2 May 2018 | Infection Prevention & Control
The number of children being admitted to New Zealand paediatric intensive care units with severe infections, including sepsis, has increased over the last 10 years, says the Health Quality & Safety Commission. About four percent of these children die.
Prevention of sepsis is the theme for the World Health Organization’s Hand Hygiene Day on Saturday 5 May, with the theme ‘It’s in your hands – prevent sepsis in health care’.
The Commission’s infection prevention and control programme clinical lead, Dr Sally Roberts, says international evidence is clear that improved hand hygiene practices help reduce health care-associated infections, including antibiotic-resistant infections within hospitals.
‘Hand hygiene is the simplest, most effective way to prevent the spread of health care-associated infections, so it’s important that everyone working in the health sector practices good hand hygiene. Clean hands save lives.’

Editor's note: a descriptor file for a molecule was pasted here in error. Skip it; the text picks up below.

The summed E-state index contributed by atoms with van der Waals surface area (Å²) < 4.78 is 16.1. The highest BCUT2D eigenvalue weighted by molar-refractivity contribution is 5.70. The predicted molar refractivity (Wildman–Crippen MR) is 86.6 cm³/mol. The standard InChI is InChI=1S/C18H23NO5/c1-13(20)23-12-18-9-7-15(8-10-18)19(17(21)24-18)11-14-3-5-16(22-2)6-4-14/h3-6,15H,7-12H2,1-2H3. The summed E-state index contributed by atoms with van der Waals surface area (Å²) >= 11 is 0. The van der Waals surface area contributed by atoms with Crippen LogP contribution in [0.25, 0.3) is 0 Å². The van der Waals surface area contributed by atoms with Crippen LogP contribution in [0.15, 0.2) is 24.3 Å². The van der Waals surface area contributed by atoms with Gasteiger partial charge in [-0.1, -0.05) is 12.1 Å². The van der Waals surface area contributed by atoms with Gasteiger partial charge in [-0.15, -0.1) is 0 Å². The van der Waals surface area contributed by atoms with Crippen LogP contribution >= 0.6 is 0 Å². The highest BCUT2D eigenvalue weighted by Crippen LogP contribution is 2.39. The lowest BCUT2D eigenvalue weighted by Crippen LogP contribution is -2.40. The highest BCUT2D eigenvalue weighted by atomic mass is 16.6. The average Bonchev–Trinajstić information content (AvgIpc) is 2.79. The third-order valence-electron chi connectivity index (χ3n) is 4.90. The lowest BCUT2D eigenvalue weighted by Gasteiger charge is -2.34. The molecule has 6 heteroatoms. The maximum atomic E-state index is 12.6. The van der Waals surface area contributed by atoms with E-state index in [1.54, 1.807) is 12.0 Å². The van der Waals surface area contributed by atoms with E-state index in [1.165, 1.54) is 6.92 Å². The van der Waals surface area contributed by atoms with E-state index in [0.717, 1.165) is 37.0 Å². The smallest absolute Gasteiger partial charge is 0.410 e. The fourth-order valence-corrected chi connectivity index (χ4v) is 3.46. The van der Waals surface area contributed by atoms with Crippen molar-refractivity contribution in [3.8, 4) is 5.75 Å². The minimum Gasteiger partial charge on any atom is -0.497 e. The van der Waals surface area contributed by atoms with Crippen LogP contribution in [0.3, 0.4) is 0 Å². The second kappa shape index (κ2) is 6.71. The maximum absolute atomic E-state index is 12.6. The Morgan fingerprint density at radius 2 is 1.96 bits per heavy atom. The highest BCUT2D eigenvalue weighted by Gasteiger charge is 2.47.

Dr Roberts says of those admitted to paediatric intensive care units, babies aged 0-28 days had the biggest increase in total cases of invasive infection because they are too young to be vaccinated against vaccine-preventable diseases.
‘One reason for the increase in severe infections in older children is an increase in the number of invasive skin and soft tissue infections.
‘Advances in paediatric cancers and haematological malignancies are also leading to more severe immunosuppression and therefore increased infection risk, and there are also more children with co-morbidities.’
Dr Roberts says about 10 percent of adults admitted to intensive care units have severe sepsis.
‘For the majority, sepsis developed before they were admitted to hospital. While the rate of death from severe sepsis or septic shock in adults has decreased over the last couple of decades, it’s still around 4.6 percent.’
Dr Roberts says it’s is not uncommon for someone to seem completely well one day, and be very sick with sepsis, or even septic shock, 48 hours later. ‘The risk of death is significant if sepsis leads to septic shock, with approximately 40 percent of septic shock patients dying, even with treatment.’
One Waikato study found 10 percent of patients admitted to hospital because of infection had sepsis. Around 17 percent of these patients were admitted to intensive care units and nearly 34 percent of them died.
More information about hand hygiene is available on the Commission’s website.